7.March 5, 2000Santiago, ChileClayBrazil Antonio PrietoSouth Africa Lan Bale
South Africa Piet Norval
6–2, 6–4
8.March 4, 2001Acapulco, MexicoClayUnited States Donald JohnsonSouth Africa David Adams
Argentina Martín García
6–3, 7–6(7–5)
Runners-up (2)
Legend
Grand Slam (0)
Year-end championships (0)
ATP Masters Series (1)
ATP International Series Gold (0)
ATP Tour (1)
Titles by Surface
Hard (1)
Grass (0)
Clay (0)
Carpet (1)
No.DateTournamentSurfacePartnerOpponents in the finalScore in the final
1.September 15, 2002Costa do Sauípe, BrazilHardBrazil André SáUnited States Scott Humphries
The Bahamas Mark Merklein
3–6, 6–7(1–7)
2.November 3, 2002Paris, FranceCarpet (I)France Cédric PiolineFrance Nicolas Escudé
France Fabrice Santoro
3–6, 6–7(6–8)

Performance timelines

Singles

Tournament19951996199719981999200020012002200320042005200620072008SRW–L
Grand Slam Tournaments
Australian OpenAA2R2R2R1R2R1R2R3RAAAA0 / 87–8
French OpenA1RW2RQFWW4R4RQF1RAA1R3 / 1136–8
WimbledonAA1R1RQF3RAA2RAAAAA0 / 57–5
U.S. OpenAA3R2RQF1RQF4R1R1R2RAAA0 / 915–9
Win–Loss0–00–110–33–413–49–312–26–35–46–31–20–00–00–13 / 3365–30
Olympic Games
Summer OlympicsNHANot HeldQFNot Held1RNot HeldA0 / 23–2
Year-End Championship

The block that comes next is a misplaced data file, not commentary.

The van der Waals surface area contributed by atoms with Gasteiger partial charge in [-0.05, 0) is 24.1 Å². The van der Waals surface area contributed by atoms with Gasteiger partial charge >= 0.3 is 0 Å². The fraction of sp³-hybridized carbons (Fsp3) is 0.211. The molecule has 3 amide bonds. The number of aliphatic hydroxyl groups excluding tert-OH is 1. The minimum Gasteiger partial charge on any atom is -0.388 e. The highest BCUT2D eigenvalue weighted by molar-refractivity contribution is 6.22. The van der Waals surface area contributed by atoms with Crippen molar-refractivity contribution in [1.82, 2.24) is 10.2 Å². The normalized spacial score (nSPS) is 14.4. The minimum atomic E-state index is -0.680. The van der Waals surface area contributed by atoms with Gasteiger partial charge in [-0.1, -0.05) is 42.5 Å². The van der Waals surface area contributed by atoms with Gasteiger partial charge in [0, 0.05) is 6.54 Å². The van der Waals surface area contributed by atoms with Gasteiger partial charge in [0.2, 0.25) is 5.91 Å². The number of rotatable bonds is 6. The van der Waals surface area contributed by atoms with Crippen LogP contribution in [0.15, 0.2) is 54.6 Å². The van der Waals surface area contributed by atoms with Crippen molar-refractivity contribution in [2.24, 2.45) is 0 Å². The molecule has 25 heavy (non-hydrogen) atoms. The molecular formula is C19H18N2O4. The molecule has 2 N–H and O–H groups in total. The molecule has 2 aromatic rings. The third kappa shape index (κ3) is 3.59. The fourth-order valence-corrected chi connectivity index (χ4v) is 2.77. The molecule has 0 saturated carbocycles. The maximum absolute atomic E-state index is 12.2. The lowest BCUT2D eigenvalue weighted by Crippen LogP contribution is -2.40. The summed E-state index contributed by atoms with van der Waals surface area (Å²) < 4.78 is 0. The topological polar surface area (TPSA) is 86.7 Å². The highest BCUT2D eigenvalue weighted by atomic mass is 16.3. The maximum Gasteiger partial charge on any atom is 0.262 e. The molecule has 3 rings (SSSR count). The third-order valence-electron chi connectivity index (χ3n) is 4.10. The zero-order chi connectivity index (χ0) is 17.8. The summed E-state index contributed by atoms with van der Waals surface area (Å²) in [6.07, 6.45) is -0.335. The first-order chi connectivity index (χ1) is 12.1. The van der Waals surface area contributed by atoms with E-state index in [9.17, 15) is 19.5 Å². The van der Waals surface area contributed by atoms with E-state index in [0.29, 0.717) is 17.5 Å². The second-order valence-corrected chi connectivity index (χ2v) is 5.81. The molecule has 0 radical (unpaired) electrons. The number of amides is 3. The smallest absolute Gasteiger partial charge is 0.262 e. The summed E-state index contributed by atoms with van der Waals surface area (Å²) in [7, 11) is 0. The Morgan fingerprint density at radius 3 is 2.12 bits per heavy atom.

Tennis Masters CupAAAARRWRRAAAAAAA1 / 35–6
ATP Masters Series
Indian WellsAQ23R1RSF2R3RAF2RAA1RA0 / 814–8
MiamiAQ23RQF2RF3RA2R2RAA1R1R0 / 911–9
Monte CarloAA1R3RW1RWA2R1R1RAA1R2 / 914–7
RomeAAASFWFF2R1RA1RAAA1 / 720–6
HamburgQ3A1RQFQFW1RQF3RA2RAAA1 / 816–7
Montreal/TorontoAAF1RA2R3R1R1R3RAAAA0 / 79–7
CincinnatiAAQFAQFSFW1R1R2RAAAA1 / 716–6
Madrid (Stuttgart)AA3RA3R3R2R1R2RAAAAA0 / 63–6
ParisAA2RA2RSF3R1R3RAAAAA0 / 66–6
Win–Loss0–00–012–810–621–625–823–74–610–93–51–30–00–20–25 / 67109–62
Career statistics
Titles0012256121000020
Finals0032278232000029
Hardcourt Win–Loss0–01–117–815–1120–1528–1223–1210–623–108–81–10–01–40–1147–89
Grass Win–Loss0–00–00–20–24–12–20–00–01–10–00–00–00–00–07–8
Clay Win–Loss0–07–716–1026–1223–628–636–311–613–715–55–90–11–30–3181–78
Carpet Win–Loss0–03–23–50–03–35–21–34–24–30–00–00–00–00–023–20
Overall Win–Loss0–011–1036–2541–2550–2563–2260–1825–1441–2123–136–100–12–70–4358–195
Win %52%59%62%67%74%77%64%66%64%38%0%22%0%64.74%
Year End Ranking18888142351237164029110786801150
  • A = didn't participate in the tournament
  • LQ = lost in the qualifying draw

Doubles

Tournament200820072006200520042003200220012000199919981997
Australian Open1RQF2R1R
French Open2RQF2R
Wimbledon1R1R
US Open1R1R1R1R

Titles detail

Grand Slam tournaments

Notes: